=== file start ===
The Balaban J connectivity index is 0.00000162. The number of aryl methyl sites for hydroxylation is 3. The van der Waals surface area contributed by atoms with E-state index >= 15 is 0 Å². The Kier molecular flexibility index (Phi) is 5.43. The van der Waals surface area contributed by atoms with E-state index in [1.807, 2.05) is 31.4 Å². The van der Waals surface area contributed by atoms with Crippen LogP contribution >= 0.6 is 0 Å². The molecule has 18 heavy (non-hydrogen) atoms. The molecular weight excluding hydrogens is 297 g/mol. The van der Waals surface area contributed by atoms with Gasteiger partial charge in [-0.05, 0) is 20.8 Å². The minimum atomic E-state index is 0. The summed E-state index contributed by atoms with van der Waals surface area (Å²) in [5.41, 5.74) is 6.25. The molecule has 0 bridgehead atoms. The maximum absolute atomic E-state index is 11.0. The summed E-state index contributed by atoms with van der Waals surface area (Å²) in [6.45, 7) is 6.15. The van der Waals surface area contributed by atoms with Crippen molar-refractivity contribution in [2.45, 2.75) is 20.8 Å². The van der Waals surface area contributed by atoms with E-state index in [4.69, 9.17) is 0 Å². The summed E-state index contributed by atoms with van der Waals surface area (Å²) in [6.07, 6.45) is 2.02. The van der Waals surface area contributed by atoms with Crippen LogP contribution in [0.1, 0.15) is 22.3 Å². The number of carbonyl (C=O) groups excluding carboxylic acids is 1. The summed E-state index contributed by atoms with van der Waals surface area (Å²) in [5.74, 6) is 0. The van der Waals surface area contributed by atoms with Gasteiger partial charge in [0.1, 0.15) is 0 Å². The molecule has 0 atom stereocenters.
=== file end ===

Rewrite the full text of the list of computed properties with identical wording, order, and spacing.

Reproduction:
The Balaban J connectivity index is 0.00000162. The number of aryl methyl sites for hydroxylation is 3. The van der Waals surface area contributed by atoms with E-state index >= 15 is 0 Å². The Kier molecular flexibility index (Phi) is 5.43. The van der Waals surface area contributed by atoms with E-state index in [1.807, 2.05) is 31.4 Å². The van der Waals surface area contributed by atoms with Crippen LogP contribution >= 0.6 is 0 Å². The molecule has 18 heavy (non-hydrogen) atoms. The molecular weight excluding hydrogens is 297 g/mol. The van der Waals surface area contributed by atoms with Gasteiger partial charge in [-0.05, 0) is 20.8 Å². The minimum atomic E-state index is 0. The summed E-state index contributed by atoms with van der Waals surface area (Å²) in [5.41, 5.74) is 6.25. The molecule has 0 bridgehead atoms. The maximum absolute atomic E-state index is 11.0. The summed E-state index contributed by atoms with van der Waals surface area (Å²) in [6.45, 7) is 6.15. The van der Waals surface area contributed by atoms with Crippen molar-refractivity contribution in [2.45, 2.75) is 20.8 Å². The van der Waals surface area contributed by atoms with E-state index in [4.69, 9.17) is 0 Å². The summed E-state index contributed by atoms with van der Waals surface area (Å²) in [6.07, 6.45) is 2.02. The van der Waals surface area contributed by atoms with Crippen LogP contribution in [0.1, 0.15) is 22.3 Å². The number of carbonyl (C=O) groups excluding carboxylic acids is 1. The summed E-state index contributed by atoms with van der Waals surface area (Å²) in [5.74, 6) is 0. The van der Waals surface area contributed by atoms with Gasteiger partial charge in [0.1, 0.15) is 0 Å². The molecule has 0 atom stereocenters.